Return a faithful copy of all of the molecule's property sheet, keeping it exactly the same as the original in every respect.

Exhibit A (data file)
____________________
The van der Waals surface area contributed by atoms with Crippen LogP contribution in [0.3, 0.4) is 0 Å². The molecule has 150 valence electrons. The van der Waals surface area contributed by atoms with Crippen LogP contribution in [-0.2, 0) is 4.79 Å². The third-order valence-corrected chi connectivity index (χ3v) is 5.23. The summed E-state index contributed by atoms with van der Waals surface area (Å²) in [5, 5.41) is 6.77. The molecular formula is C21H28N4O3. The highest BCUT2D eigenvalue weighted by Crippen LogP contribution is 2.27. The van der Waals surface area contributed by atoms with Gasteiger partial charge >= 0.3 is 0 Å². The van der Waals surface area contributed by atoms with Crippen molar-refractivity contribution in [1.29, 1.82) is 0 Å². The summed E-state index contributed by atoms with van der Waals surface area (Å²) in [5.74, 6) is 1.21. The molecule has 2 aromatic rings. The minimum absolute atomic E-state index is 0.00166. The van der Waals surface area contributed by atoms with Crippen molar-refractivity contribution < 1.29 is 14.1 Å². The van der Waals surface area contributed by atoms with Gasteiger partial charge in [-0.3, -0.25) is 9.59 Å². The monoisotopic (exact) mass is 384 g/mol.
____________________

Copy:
The van der Waals surface area contributed by atoms with Crippen LogP contribution in [0.3, 0.4) is 0 Å². The molecule has 150 valence electrons. The van der Waals surface area contributed by atoms with Crippen LogP contribution in [-0.2, 0) is 4.79 Å². The third-order valence-corrected chi connectivity index (χ3v) is 5.23. The summed E-state index contributed by atoms with van der Waals surface area (Å²) in [5, 5.41) is 6.77. The molecular formula is C21H28N4O3. The highest BCUT2D eigenvalue weighted by Crippen LogP contribution is 2.27. The van der Waals surface area contributed by atoms with Gasteiger partial charge >= 0.3 is 0 Å². The van der Waals surface area contributed by atoms with Crippen molar-refractivity contribution in [1.29, 1.82) is 0 Å². The summed E-state index contributed by atoms with van der Waals surface area (Å²) in [5.74, 6) is 1.21. The molecule has 2 aromatic rings. The minimum absolute atomic E-state index is 0.00166. The van der Waals surface area contributed by atoms with Crippen molar-refractivity contribution < 1.29 is 14.1 Å². The van der Waals surface area contributed by atoms with Gasteiger partial charge in [-0.3, -0.25) is 9.59 Å². The monoisotopic (exact) mass is 384 g/mol.